Pinellas GOP describes no votes on Medicaid in heroic terms
To hear the Pinellas delegation tell it, the list of their accomplishments from the 2013 legislative session is long, but they'd prefer to be remembered for what they didn't do: expand Medicaid to cover a million uninsured Floridians.
At a meeting of the Pinellas GOP last night, members of the state Senate and House said they came under intense pressure, including targeted radio and TV ads, to accept the $51 billion the federal government offered the state to expand health insurance coverage. (They did, however, manage to keep their own healthcare costs down, as the Times reported today.) And in glowing terms, they described how each of them said "no," even though the governor and Republicans in the Senate were pushing for a different answer.
"The challenge of Medicaid was not easy,"said Rep. Jamie Grant, who represents District 64, which straddles north Pinellas and Hillsborough. “On one side you had a feel good story that said: ‘Don’t you believe that everybody should have access to healthcare?’ Well, yeah I do. Do you think that the taxpayers and that future generations should be burdened with it, is a very different question.
The meeting, held at the Feather South Country Club, was attended by State Sen. Jeff Brandes ‑ the lone member of the Senate to vote against a plan to expand coverage using private insurers - as well as Reps. Larry Ahern, Ed Hooper, Kathleen Peters, and Grant.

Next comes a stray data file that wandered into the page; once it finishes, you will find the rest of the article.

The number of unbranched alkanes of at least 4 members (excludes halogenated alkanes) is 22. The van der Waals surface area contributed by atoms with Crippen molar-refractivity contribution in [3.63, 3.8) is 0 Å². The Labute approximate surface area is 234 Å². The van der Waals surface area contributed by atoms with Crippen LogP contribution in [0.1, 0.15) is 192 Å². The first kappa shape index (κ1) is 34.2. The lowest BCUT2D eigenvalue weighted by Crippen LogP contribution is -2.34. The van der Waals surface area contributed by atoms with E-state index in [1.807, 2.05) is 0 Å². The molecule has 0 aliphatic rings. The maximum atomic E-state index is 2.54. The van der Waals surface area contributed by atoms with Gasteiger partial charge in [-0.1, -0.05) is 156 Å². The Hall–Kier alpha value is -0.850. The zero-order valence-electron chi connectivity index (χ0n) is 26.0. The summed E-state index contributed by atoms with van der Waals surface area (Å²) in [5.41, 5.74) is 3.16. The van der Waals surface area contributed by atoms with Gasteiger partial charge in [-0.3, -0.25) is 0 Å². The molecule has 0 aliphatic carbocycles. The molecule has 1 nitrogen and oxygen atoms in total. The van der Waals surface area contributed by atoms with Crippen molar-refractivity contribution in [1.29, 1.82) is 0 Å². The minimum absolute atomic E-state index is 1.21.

Brandes thanked his colleagues in the House for rejecting the Senate's plan. When it comes to the healthcare exchange program, "if you want it, you pay for it," he told the crowd. "We did not obligate your kids and your grandkids to pay for an expensive Medicaid expansion that they would be paying for for generations."
Ahern touted the alternative plan proposed by House Republicans, which would have rejected federal dollars in favor of using $300 million in state funding to provide basic coverage to 130,000 residents. Ahern said he was hopeful that plan that would resurface next session.
"That would have truly been the one that could be the most help to the citizens of Florida," he said.